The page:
There’s no point collecting data if you don’t use it to improve people’s health and lives. And yet far more good research data are generated than are ever used. This is in part because policy-makers take many things into account when making decisions about health programming. The scientific evidence for what is needed and what can be done about it are important in the process, but not as important as epidemiologists would like to think. As Elizabeth Pisani argues in this essay in The Lancet, we need to put our data in the context of the local political and economic situation; we need to “sell” it to those who can use it well. The most effective way of doing this is to involve potential end-users in defining research questions and interpreting results.
Many researchers are ill-equipped to do this. Some think of patients as sources of blood samples rather than research expertise, and many investigators are all but incomprehensible when talking about their findings. At Ternyata we translate research-speak into plain English (or Spanish, French, Indonesian, Chinese). We’ve learned the hard way that packaging data for different audiences must never be done at the expense of the truth. Some of the earlier documents cited on these pages were, we confess, guilty of excessive spin. We’ve learned to insist that every message is driven by the data, the whole data, and nothing but the data. But that doesn’t mean one size fits all; data get used well when each audience has access to the data and the messages that resonate best with them.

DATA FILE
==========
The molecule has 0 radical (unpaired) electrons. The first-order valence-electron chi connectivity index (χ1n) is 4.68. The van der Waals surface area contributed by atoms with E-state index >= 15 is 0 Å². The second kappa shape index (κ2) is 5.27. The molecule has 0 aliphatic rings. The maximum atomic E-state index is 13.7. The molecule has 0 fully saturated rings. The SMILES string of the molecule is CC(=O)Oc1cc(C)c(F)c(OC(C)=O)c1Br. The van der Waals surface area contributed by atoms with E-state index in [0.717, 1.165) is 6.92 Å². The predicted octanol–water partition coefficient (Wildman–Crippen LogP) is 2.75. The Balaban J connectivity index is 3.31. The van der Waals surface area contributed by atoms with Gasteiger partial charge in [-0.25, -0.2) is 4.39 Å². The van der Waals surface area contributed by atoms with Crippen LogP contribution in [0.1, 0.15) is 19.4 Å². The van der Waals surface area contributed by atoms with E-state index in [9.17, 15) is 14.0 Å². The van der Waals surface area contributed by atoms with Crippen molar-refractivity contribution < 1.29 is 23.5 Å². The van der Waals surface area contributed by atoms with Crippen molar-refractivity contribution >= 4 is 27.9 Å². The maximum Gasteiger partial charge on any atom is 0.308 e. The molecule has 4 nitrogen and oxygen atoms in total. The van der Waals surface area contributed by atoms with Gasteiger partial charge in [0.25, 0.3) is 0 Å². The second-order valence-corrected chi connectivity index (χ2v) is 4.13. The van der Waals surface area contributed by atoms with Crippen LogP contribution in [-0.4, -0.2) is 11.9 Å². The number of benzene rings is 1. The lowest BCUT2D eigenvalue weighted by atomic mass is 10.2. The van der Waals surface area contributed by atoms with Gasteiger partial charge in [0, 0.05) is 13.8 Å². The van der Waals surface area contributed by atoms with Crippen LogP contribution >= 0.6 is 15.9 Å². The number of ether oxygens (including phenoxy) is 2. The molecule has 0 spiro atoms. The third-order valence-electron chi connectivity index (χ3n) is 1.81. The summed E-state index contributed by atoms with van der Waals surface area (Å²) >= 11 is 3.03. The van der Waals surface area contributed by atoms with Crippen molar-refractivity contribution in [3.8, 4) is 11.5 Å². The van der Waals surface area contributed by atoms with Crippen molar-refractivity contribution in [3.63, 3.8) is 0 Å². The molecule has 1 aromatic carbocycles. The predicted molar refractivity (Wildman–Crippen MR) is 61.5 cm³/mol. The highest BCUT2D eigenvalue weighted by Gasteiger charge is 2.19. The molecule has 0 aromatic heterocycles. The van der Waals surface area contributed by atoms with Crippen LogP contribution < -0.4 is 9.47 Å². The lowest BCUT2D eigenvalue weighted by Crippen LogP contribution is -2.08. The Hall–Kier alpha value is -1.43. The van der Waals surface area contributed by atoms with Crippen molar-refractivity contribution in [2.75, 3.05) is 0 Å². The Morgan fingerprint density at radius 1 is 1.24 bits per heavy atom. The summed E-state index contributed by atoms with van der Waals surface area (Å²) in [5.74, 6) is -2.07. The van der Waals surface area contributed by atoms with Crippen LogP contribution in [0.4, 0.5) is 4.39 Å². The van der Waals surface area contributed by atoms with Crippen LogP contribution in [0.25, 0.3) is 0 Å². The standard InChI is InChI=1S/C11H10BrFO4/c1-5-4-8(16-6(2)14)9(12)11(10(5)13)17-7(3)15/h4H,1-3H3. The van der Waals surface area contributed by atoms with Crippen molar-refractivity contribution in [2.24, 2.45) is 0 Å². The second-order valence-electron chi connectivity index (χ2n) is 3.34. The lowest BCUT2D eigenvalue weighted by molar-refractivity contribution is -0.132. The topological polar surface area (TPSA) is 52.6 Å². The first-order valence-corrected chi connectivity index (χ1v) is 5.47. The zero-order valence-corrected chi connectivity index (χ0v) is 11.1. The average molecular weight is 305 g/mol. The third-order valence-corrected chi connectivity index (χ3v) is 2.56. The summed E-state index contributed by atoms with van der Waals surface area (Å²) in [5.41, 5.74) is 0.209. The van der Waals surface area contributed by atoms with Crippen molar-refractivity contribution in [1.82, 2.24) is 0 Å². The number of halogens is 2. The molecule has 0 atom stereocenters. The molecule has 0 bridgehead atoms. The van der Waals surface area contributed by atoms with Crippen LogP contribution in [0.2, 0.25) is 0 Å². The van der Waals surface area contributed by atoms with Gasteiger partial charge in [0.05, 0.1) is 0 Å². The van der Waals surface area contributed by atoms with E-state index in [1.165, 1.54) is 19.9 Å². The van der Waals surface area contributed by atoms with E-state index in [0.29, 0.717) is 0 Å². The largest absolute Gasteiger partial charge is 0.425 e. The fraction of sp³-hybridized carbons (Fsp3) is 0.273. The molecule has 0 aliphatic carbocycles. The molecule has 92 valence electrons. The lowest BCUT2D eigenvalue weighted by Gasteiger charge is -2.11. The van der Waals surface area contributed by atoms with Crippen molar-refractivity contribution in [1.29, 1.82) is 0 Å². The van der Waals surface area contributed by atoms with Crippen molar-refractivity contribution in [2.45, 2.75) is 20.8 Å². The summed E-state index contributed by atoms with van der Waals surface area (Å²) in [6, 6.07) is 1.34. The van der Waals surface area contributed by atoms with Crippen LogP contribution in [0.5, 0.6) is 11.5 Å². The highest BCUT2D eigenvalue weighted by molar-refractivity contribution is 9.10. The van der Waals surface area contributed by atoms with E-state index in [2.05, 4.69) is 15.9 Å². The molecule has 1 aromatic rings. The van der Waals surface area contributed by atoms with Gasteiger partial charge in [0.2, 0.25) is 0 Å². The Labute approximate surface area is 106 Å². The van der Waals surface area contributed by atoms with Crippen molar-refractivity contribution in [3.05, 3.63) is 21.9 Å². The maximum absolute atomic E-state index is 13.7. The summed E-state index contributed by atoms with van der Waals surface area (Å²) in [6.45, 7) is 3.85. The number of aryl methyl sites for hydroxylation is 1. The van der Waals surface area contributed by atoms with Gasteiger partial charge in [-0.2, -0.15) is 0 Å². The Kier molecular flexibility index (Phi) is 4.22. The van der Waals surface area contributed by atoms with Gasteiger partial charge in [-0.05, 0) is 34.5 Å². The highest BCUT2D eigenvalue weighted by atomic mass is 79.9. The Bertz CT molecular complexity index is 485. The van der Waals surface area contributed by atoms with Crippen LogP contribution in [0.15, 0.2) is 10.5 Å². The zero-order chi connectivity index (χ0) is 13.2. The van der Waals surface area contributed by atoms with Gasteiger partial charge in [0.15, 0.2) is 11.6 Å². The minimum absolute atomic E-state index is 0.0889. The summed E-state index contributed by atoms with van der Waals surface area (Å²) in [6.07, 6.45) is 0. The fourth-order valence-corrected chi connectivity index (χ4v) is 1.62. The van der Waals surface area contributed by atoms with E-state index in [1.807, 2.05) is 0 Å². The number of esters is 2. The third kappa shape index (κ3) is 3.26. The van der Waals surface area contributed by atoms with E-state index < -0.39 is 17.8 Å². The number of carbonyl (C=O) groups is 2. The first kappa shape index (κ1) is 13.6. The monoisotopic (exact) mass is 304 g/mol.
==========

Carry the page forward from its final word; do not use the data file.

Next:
We provide training in data use for researchers and analysts. This ranges from developing scientific writing skills to training health policy makers to interact with the press. We also provide training to journalists who are expected to cover health issues.
Guidelines for the effective use of data from surveillance systems (.pdf 580kb) WHO/UNAIDS, Geneva, 2003
Part of the WHO/UNAIDS series of technical guidelines for HIV surveillance, this document gives guidance on how to use the output of national surveillance systems for advocacy, programme planning and monitoring and evaluation. It contains practical advice on data presentation and the packaging of data into compelling and actionable messages for different audiences, including politicians, affected populations and the press.
Perhaps the most important aspect of data use, however, is in ensuring that research, surveillance and programme monitoring data contribute to the active planning, management and improvement of health services. A draft manual discussing how best to do this in HIV prevention programming is available here:
DRAFT: Back to Basics. A resource manual for planning and tracking effective HIV prevention efforts in adults (.doc 701kb)
World Health Organisation. This is a DRAFT for field testing, not an official WHO document.
A short DRAFT manual that helps HIV prevention programme managers to understand which populations are most likely to be exposed to HIV in the local situation, and which prevention programme elements would do most to reduce that exposure. The draft manual comes with a spreadsheet for calculating exposure, and step by step instructions for using the spreadsheet. This manual is being field tested, and feedback is actively welcomed.